Interpreting for a direct client
Thread poster: Giuseppina Gatta, MA (Hons)
I am probably going to work with a direct client on an interpretation assignment, and I was wondering (since this is the first time I work with a direct client) whether I should have the client sign something like a contract or agreement or similar. Do I also need to ask for a retainer? What about cancellation policy?
Could anybody please let me know what it is usually done in this cases?
| | sokolniki
Local time: 11:37
English to Russian
| I would strongly recommend.. || Jul 16, 2009 |
.. signing a short contract containing a clause on cancellation policy (24-hour notice is most common). Check out the ATA website for a draft contract. Not sure about the retainer, however if you work for this direct client for the first time, always request to be paid at the end of the work day - do not wait until the end of the assignment as they see your invoice for the total. Have invoices ready for each day of the assignment.
I had a problem only once because of NOT signing a contract with a direct client and NOT requesting to be paid at the end of each work day, but only having an email confirmation of the per-hour rate.
Also, I would recommend, if you anticipate after-hours schmoozing, to include the rate for hours after 8 - normally 50% higher.
More on cancellation policy: I know for sure that agencies charge for the total amount of hours planned for the day if the client cancels less than 24 hours ahead.
Good luck. I had both disastrous (only once) but also wonderful (they became repeat clients for a number of years and fun to work with, too) experience with direct clients.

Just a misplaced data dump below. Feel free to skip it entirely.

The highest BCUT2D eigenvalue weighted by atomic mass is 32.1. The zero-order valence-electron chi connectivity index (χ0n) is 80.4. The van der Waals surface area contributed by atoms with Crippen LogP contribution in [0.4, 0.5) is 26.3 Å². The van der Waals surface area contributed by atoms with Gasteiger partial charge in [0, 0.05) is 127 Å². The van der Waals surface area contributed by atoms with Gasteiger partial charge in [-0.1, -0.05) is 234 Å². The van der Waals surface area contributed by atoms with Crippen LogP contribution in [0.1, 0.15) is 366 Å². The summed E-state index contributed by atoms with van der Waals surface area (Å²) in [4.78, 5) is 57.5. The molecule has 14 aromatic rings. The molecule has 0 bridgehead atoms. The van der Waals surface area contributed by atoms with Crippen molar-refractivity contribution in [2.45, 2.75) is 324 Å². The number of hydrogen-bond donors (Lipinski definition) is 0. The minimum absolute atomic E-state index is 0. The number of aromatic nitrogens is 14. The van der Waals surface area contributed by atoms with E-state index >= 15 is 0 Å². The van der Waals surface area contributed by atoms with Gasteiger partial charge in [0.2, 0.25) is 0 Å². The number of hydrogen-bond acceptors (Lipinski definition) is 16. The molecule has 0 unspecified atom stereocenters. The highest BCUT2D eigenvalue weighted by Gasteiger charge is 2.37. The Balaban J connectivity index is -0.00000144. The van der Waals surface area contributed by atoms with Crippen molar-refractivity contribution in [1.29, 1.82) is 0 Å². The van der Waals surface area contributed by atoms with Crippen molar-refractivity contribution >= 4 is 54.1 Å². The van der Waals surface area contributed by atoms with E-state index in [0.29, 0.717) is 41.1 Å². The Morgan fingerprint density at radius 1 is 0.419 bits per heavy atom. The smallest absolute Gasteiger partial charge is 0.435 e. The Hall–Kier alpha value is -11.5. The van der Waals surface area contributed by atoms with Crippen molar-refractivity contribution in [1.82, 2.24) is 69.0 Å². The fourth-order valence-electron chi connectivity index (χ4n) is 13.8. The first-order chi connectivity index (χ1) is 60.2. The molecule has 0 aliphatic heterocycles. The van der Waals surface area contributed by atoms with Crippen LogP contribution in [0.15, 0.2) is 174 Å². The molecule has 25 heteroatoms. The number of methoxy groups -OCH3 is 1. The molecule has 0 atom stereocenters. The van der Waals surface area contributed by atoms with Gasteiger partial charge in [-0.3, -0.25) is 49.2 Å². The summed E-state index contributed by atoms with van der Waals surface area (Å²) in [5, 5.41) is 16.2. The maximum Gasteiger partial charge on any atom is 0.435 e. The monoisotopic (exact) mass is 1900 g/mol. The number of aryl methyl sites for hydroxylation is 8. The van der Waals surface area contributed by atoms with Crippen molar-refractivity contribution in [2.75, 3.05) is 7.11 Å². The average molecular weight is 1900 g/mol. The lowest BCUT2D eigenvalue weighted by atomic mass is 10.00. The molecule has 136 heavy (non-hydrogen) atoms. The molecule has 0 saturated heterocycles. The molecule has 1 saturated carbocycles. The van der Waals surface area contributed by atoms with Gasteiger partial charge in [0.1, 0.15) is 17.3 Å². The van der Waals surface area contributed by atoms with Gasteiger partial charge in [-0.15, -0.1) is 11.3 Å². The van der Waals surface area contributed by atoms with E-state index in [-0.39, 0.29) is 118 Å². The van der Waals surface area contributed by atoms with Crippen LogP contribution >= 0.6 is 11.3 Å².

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| | Henry Hinds
Local time: 10:37
English to Spanish
| What works for you || Jul 16, 2009 |
It is more what works for you than what it is usually done. Getting some money or all of it up front, having them sign a contract, etc., depends on your perception of possible difficulties in collecting from this client. If you have any doubts it is always best to protect yourself by using such measures.
And yes, it is always a good idea to state a policy on cancellation. If they book you they are reserving your time and you then become unavailable for anything else. Thus if they cancel within X amount of time (perhaps 72 hours or whatever) of the assignment, they would be liable for a cancellation fee. It would be best for the amount of that fee to be collected up front because if not, collecting it might be very difficult.
On the other hand, if your work (and life in general) does not involve many time commitments, you could be very flexible on cancellation because it would cause you no inconvenience.
To both of you for the suggestions!
| | Basak Balkan
Local time: 18:37
English to Turkish
I have just been contacted by a businessman's secretary who is asking me to spend three days with him to interpret during his business meetings. What sort of daily rate should I ask for? Should this cost as much as a day's interpreting in a booth, or less? But it must include travel expenses, as it will take place 150km away from home.
Thank you for your advice.
| Full day rate || Sep 9, 2009 |
But remember that interpreting at a business meeting all by yourself may be very stressful and demanding. I suggest you tell the clients that 2 interpreters are absolutely needed. I have done it by myself once (and it was not even a full day, only 3-4 hours per day) thinking it would be easy to manage, but I barely made it. I won't make this error again...
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Interpreting for a direct client
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